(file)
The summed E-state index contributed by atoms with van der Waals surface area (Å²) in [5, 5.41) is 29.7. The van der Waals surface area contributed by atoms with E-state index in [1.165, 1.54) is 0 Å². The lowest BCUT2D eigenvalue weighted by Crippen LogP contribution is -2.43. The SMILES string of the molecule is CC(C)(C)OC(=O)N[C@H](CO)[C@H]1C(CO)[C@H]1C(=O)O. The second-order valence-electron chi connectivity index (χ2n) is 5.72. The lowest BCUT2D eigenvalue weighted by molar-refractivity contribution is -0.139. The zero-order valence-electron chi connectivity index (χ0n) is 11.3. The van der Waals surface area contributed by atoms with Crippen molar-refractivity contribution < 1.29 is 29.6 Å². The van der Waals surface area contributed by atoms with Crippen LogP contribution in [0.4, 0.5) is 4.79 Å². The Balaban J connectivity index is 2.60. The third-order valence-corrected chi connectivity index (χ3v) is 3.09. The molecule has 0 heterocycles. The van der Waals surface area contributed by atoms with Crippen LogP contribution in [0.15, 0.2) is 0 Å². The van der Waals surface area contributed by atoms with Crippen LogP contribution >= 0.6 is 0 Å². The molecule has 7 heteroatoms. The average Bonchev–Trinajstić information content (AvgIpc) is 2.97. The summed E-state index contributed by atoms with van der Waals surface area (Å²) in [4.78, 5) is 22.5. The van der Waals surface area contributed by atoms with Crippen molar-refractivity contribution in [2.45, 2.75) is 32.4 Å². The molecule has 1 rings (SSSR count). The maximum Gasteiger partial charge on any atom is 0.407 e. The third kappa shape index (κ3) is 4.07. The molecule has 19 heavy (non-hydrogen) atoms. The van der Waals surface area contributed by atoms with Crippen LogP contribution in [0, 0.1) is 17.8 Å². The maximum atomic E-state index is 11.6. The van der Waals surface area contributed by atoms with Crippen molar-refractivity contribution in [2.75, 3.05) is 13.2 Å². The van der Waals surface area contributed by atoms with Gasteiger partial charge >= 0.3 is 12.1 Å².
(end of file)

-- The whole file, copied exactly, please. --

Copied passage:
The summed E-state index contributed by atoms with van der Waals surface area (Å²) in [5, 5.41) is 29.7. The van der Waals surface area contributed by atoms with E-state index in [1.165, 1.54) is 0 Å². The lowest BCUT2D eigenvalue weighted by Crippen LogP contribution is -2.43. The SMILES string of the molecule is CC(C)(C)OC(=O)N[C@H](CO)[C@H]1C(CO)[C@H]1C(=O)O. The second-order valence-electron chi connectivity index (χ2n) is 5.72. The lowest BCUT2D eigenvalue weighted by molar-refractivity contribution is -0.139. The zero-order valence-electron chi connectivity index (χ0n) is 11.3. The van der Waals surface area contributed by atoms with Crippen molar-refractivity contribution < 1.29 is 29.6 Å². The van der Waals surface area contributed by atoms with Crippen LogP contribution in [0.4, 0.5) is 4.79 Å². The Balaban J connectivity index is 2.60. The third-order valence-corrected chi connectivity index (χ3v) is 3.09. The molecule has 0 heterocycles. The van der Waals surface area contributed by atoms with Crippen LogP contribution in [0.15, 0.2) is 0 Å². The van der Waals surface area contributed by atoms with Crippen LogP contribution >= 0.6 is 0 Å². The molecule has 7 heteroatoms. The average Bonchev–Trinajstić information content (AvgIpc) is 2.97. The summed E-state index contributed by atoms with van der Waals surface area (Å²) in [4.78, 5) is 22.5. The van der Waals surface area contributed by atoms with Crippen molar-refractivity contribution in [2.45, 2.75) is 32.4 Å². The molecule has 1 rings (SSSR count). The maximum Gasteiger partial charge on any atom is 0.407 e. The third kappa shape index (κ3) is 4.07. The molecule has 19 heavy (non-hydrogen) atoms. The van der Waals surface area contributed by atoms with Crippen LogP contribution in [0, 0.1) is 17.8 Å². The maximum atomic E-state index is 11.6. The van der Waals surface area contributed by atoms with Crippen molar-refractivity contribution in [2.75, 3.05) is 13.2 Å². The van der Waals surface area contributed by atoms with Gasteiger partial charge >= 0.3 is 12.1 Å².